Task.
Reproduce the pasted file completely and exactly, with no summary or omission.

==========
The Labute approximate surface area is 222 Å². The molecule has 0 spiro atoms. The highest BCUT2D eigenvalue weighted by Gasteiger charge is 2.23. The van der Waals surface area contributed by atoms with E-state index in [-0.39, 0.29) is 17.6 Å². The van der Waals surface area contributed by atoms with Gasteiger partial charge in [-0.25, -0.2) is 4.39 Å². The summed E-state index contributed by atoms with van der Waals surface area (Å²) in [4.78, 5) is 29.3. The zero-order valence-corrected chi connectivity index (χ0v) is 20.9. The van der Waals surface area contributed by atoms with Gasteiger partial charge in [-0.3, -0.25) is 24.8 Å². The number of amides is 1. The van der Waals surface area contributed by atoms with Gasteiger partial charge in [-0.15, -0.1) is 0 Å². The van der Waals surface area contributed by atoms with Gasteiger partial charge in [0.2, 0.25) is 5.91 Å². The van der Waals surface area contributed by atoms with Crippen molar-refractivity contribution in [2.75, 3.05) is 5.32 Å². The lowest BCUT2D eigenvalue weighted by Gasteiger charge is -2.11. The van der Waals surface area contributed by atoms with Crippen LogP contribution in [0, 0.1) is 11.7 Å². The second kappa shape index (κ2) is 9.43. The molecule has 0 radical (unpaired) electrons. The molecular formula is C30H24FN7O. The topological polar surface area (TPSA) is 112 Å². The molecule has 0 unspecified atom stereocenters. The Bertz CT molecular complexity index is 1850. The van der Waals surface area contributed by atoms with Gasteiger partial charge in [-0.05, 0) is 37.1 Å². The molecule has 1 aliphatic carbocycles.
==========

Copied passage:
The Labute approximate surface area is 222 Å². The molecule has 0 spiro atoms. The highest BCUT2D eigenvalue weighted by Gasteiger charge is 2.23. The van der Waals surface area contributed by atoms with E-state index in [-0.39, 0.29) is 17.6 Å². The van der Waals surface area contributed by atoms with Gasteiger partial charge in [-0.25, -0.2) is 4.39 Å². The summed E-state index contributed by atoms with van der Waals surface area (Å²) in [4.78, 5) is 29.3. The zero-order valence-corrected chi connectivity index (χ0v) is 20.9. The van der Waals surface area contributed by atoms with Gasteiger partial charge in [-0.3, -0.25) is 24.8 Å². The number of amides is 1. The van der Waals surface area contributed by atoms with Gasteiger partial charge in [-0.15, -0.1) is 0 Å². The van der Waals surface area contributed by atoms with Gasteiger partial charge in [0.2, 0.25) is 5.91 Å². The van der Waals surface area contributed by atoms with Crippen molar-refractivity contribution in [2.75, 3.05) is 5.32 Å². The lowest BCUT2D eigenvalue weighted by Gasteiger charge is -2.11. The van der Waals surface area contributed by atoms with Crippen LogP contribution in [0, 0.1) is 11.7 Å². The second kappa shape index (κ2) is 9.43. The molecule has 0 radical (unpaired) electrons. The molecular formula is C30H24FN7O. The topological polar surface area (TPSA) is 112 Å². The molecule has 0 unspecified atom stereocenters. The Bertz CT molecular complexity index is 1850. The van der Waals surface area contributed by atoms with Gasteiger partial charge in [-0.05, 0) is 37.1 Å². The molecule has 1 aliphatic carbocycles.